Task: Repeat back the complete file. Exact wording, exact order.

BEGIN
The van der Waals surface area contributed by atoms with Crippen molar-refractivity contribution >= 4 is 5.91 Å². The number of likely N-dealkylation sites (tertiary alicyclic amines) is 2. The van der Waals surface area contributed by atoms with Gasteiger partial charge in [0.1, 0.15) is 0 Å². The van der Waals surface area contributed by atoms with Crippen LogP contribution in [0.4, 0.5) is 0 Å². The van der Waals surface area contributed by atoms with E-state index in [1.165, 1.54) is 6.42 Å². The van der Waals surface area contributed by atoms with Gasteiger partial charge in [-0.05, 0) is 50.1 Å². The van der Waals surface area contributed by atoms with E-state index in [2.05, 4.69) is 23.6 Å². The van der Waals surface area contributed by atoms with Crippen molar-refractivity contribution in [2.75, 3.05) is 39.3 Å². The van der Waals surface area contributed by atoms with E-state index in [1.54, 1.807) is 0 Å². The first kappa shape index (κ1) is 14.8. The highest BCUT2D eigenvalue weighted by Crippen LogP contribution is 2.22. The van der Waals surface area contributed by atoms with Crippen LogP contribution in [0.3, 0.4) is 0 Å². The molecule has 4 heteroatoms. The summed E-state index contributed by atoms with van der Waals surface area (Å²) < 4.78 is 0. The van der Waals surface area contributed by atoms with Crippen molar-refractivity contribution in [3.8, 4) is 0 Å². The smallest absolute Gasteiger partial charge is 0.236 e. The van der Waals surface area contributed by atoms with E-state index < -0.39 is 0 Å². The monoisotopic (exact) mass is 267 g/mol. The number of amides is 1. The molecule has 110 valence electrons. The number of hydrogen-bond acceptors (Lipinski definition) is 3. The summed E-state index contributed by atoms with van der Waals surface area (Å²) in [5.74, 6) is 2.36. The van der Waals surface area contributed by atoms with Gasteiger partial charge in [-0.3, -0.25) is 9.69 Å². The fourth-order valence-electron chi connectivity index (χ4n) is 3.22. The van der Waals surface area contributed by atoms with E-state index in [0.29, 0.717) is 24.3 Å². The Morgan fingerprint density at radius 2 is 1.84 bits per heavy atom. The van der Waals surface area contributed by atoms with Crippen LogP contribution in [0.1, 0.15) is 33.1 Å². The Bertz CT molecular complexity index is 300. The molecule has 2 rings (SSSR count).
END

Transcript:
The van der Waals surface area contributed by atoms with Crippen molar-refractivity contribution >= 4 is 5.91 Å². The number of likely N-dealkylation sites (tertiary alicyclic amines) is 2. The van der Waals surface area contributed by atoms with Gasteiger partial charge in [0.1, 0.15) is 0 Å². The van der Waals surface area contributed by atoms with Crippen LogP contribution in [0.4, 0.5) is 0 Å². The van der Waals surface area contributed by atoms with E-state index in [1.165, 1.54) is 6.42 Å². The van der Waals surface area contributed by atoms with Gasteiger partial charge in [-0.05, 0) is 50.1 Å². The van der Waals surface area contributed by atoms with E-state index in [2.05, 4.69) is 23.6 Å². The van der Waals surface area contributed by atoms with Crippen molar-refractivity contribution in [2.75, 3.05) is 39.3 Å². The van der Waals surface area contributed by atoms with E-state index in [1.54, 1.807) is 0 Å². The first kappa shape index (κ1) is 14.8. The highest BCUT2D eigenvalue weighted by Crippen LogP contribution is 2.22. The van der Waals surface area contributed by atoms with Crippen LogP contribution in [0.3, 0.4) is 0 Å². The molecule has 4 heteroatoms. The summed E-state index contributed by atoms with van der Waals surface area (Å²) < 4.78 is 0. The van der Waals surface area contributed by atoms with Crippen molar-refractivity contribution in [3.8, 4) is 0 Å². The smallest absolute Gasteiger partial charge is 0.236 e. The van der Waals surface area contributed by atoms with E-state index < -0.39 is 0 Å². The monoisotopic (exact) mass is 267 g/mol. The number of amides is 1. The molecule has 110 valence electrons. The number of hydrogen-bond acceptors (Lipinski definition) is 3. The summed E-state index contributed by atoms with van der Waals surface area (Å²) in [5.74, 6) is 2.36. The van der Waals surface area contributed by atoms with Gasteiger partial charge in [-0.3, -0.25) is 9.69 Å². The fourth-order valence-electron chi connectivity index (χ4n) is 3.22. The van der Waals surface area contributed by atoms with E-state index in [0.29, 0.717) is 24.3 Å². The Morgan fingerprint density at radius 2 is 1.84 bits per heavy atom. The van der Waals surface area contributed by atoms with Crippen LogP contribution in [0.1, 0.15) is 33.1 Å². The Bertz CT molecular complexity index is 300. The molecule has 2 rings (SSSR count).